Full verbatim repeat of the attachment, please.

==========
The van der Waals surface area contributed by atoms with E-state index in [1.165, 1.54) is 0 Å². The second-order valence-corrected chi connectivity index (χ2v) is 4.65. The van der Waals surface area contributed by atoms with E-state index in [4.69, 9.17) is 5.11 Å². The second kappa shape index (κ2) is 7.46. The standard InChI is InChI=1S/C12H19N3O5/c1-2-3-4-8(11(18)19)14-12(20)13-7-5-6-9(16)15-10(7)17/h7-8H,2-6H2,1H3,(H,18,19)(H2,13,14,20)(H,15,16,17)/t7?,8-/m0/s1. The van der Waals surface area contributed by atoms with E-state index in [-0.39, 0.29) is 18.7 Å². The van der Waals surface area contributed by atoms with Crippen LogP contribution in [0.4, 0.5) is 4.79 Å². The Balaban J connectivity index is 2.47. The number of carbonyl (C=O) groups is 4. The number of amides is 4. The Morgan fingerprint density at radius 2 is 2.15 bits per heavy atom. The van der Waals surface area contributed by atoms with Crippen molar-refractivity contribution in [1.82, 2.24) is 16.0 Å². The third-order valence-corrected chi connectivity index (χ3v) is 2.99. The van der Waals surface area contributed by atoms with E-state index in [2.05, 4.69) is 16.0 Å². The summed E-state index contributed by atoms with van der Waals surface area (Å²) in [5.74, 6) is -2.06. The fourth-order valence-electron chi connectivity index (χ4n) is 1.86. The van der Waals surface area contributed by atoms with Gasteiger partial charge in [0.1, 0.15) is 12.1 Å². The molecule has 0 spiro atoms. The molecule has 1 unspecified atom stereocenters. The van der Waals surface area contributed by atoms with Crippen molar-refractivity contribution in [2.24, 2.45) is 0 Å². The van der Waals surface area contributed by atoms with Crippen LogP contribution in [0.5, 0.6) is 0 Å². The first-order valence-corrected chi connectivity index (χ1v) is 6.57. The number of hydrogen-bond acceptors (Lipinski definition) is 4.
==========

The van der Waals surface area contributed by atoms with E-state index in [1.165, 1.54) is 0 Å². The second-order valence-corrected chi connectivity index (χ2v) is 4.65. The van der Waals surface area contributed by atoms with E-state index in [4.69, 9.17) is 5.11 Å². The second kappa shape index (κ2) is 7.46. The standard InChI is InChI=1S/C12H19N3O5/c1-2-3-4-8(11(18)19)14-12(20)13-7-5-6-9(16)15-10(7)17/h7-8H,2-6H2,1H3,(H,18,19)(H2,13,14,20)(H,15,16,17)/t7?,8-/m0/s1. The van der Waals surface area contributed by atoms with E-state index in [-0.39, 0.29) is 18.7 Å². The van der Waals surface area contributed by atoms with Crippen LogP contribution in [0.4, 0.5) is 4.79 Å². The Balaban J connectivity index is 2.47. The number of carbonyl (C=O) groups is 4. The number of amides is 4. The Morgan fingerprint density at radius 2 is 2.15 bits per heavy atom. The van der Waals surface area contributed by atoms with Crippen molar-refractivity contribution in [1.82, 2.24) is 16.0 Å². The third-order valence-corrected chi connectivity index (χ3v) is 2.99. The van der Waals surface area contributed by atoms with E-state index in [2.05, 4.69) is 16.0 Å². The summed E-state index contributed by atoms with van der Waals surface area (Å²) in [5.74, 6) is -2.06. The fourth-order valence-electron chi connectivity index (χ4n) is 1.86. The van der Waals surface area contributed by atoms with Gasteiger partial charge in [0.1, 0.15) is 12.1 Å². The molecule has 0 spiro atoms. The molecule has 1 unspecified atom stereocenters. The van der Waals surface area contributed by atoms with Crippen molar-refractivity contribution in [2.24, 2.45) is 0 Å². The van der Waals surface area contributed by atoms with Crippen LogP contribution in [0.5, 0.6) is 0 Å². The first-order valence-corrected chi connectivity index (χ1v) is 6.57. The number of hydrogen-bond acceptors (Lipinski definition) is 4.